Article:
Kyphoplasty and Vertebroplasty: compression fracture treatment for pain relief
A compression fracture is a type of vertebral fracture resulting from a weakening of the bones due to osteoporosis. Fractures can happen anywhere along the vertebral column, but they’re most likely to occur in the thoracic (upper back) and lumbar (lower back) regions.
There are two primary surgical treatments for compression fractures:
A vertebroplasty is a minimally-invasive technique that can be used to treat both lumbar and thoracic compression fractures. Like a cast for a broken bone, a vertebroplasty will immediately stabilize the fracture, relieve pain and prevent the formation of a deformity.
A kyphoplasty is a similar procedure designed to stabilize compression fractures. It’s sometimes called a balloon vertebroplasty, because it involves inflating the fracture with a balloon.
From a patient’s perspective, the differences between the two procedures are relatively minor. Your physician may choose one technique or the other depending on certain factors, like how long ago your fracture occurred.
Kyphoplasty vs. Vertebroplasty
A kyphoplasty is a minimally-invasive procedure that can repair a fracture and restore the spine’s normal shape. It’s usually performed under anesthesia. The physician will insert a needle through the skin and into the fracture. At the end of the needle is a surgical balloon.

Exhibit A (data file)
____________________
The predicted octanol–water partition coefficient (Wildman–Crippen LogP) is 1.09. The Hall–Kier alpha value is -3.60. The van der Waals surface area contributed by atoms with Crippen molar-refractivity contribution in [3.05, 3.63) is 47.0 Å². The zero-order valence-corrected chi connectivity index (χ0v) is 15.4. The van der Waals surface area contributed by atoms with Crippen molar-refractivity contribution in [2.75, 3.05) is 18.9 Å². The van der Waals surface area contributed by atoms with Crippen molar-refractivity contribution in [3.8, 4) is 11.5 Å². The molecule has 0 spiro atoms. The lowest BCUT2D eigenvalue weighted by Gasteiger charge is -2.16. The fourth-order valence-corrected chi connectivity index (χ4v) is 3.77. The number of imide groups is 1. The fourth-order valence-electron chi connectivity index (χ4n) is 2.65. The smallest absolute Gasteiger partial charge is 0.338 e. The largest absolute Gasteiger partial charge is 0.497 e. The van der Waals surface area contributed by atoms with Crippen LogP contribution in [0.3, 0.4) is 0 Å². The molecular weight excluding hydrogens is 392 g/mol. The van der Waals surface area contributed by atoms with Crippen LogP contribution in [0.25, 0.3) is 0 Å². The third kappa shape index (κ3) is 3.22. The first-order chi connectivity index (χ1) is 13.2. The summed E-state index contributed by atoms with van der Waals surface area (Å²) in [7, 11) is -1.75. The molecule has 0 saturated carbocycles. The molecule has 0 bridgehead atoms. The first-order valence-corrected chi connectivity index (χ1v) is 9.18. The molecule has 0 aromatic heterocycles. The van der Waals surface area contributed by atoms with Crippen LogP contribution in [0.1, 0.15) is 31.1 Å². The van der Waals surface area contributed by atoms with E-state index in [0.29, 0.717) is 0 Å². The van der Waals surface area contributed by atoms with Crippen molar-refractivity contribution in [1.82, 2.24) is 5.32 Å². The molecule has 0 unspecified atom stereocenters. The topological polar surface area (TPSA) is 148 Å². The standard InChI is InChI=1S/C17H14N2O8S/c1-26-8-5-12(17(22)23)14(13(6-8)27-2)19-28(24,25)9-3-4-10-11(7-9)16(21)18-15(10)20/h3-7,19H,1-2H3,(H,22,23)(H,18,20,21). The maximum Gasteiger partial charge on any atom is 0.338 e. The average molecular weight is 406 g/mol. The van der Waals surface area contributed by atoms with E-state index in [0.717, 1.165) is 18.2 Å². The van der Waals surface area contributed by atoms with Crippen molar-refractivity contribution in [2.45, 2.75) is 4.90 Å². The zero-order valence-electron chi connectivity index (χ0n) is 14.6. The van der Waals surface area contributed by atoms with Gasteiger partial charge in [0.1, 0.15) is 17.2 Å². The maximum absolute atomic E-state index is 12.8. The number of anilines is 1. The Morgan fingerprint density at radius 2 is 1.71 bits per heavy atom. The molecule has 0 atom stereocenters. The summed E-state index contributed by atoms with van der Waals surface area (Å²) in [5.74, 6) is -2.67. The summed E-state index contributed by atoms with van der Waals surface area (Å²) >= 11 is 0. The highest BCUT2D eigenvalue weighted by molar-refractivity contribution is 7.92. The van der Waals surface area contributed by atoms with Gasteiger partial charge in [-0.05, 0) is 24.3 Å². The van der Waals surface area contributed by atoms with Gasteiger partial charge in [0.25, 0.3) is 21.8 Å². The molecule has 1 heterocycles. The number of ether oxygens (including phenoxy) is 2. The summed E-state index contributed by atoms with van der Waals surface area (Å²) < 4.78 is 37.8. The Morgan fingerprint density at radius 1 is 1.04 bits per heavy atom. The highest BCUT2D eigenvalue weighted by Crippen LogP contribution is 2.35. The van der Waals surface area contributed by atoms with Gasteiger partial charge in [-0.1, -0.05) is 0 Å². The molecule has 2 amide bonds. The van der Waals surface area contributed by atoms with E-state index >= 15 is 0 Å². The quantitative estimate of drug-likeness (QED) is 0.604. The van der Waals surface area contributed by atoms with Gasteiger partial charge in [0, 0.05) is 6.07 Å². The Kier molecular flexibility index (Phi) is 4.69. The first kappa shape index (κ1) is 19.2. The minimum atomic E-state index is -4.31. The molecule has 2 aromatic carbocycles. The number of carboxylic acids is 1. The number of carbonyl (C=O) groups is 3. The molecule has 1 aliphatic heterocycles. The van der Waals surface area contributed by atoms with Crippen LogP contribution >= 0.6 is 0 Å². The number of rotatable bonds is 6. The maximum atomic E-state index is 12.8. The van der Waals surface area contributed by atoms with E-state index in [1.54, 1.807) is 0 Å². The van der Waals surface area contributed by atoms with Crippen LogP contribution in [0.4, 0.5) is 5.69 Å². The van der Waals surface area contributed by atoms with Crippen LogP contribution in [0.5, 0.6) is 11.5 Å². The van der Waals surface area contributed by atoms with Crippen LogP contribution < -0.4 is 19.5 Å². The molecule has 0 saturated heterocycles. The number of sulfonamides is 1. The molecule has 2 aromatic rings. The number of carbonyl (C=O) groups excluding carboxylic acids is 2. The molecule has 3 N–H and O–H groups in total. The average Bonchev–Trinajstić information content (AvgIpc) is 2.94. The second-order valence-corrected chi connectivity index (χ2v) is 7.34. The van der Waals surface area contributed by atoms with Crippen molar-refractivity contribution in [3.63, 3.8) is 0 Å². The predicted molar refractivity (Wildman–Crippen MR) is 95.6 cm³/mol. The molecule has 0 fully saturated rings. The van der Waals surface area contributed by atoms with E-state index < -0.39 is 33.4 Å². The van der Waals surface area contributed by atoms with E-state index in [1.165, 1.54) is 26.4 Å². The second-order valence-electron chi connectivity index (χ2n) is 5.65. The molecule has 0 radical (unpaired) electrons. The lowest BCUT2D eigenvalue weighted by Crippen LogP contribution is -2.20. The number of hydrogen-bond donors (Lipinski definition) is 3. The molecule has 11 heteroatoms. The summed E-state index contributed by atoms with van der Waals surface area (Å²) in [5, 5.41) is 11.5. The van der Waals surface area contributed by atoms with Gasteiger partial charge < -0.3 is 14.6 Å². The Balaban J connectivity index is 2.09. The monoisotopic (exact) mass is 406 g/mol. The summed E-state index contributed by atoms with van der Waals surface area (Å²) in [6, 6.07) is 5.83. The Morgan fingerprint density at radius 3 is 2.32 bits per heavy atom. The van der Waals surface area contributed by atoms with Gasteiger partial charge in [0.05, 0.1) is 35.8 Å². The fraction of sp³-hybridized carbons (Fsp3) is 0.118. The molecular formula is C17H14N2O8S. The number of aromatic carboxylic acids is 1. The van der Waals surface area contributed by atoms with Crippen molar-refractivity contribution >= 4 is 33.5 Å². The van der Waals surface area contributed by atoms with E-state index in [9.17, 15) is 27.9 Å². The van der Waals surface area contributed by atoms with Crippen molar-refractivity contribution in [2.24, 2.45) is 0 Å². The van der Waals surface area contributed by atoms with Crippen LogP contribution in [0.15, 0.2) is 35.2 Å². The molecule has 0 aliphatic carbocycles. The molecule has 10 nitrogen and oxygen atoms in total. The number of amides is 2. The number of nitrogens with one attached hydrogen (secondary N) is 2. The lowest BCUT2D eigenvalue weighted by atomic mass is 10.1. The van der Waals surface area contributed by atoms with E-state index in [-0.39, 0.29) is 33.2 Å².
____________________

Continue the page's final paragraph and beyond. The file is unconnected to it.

Once the needle is placed, the surgeon will carefully inflate the balloon, which re-aligns the broken vertebral pieces. The balloon is then removed, and the cavity is filled with bone cement. The bone cement hardens, and this will stabilizes the fracture and allow it to heal.
Vertebroplasty works in a similar way, except no balloon is used. There may be no need for realignment, or the doctor may be able to align the fracture using only physical manipulation and body placement. Instead of a balloon, the bone cement is injected into the fracture under high pressure.
Kyphoplasty and Vertebroplasty Risks
Vertebroplasty, Advanced Pain Management Los AngelesWhile both kyphoplasty and vertebroplasty are minimally-invasive and can be performed on an outpatient basis, they do carry some risks which you should discuss with your doctor.
Though rare, one complication is the possibility of bone cement leaking out of the vertebra before it hardens.
Your doctor can minimize this risk by using fluoroscopy to guide the insertion of the needle. Using X-ray imaging and high-contrast dye, a fluoroscopy can help your doctor to precisely place the tip of the needle, to ensure that the bone cement stays where it belongs.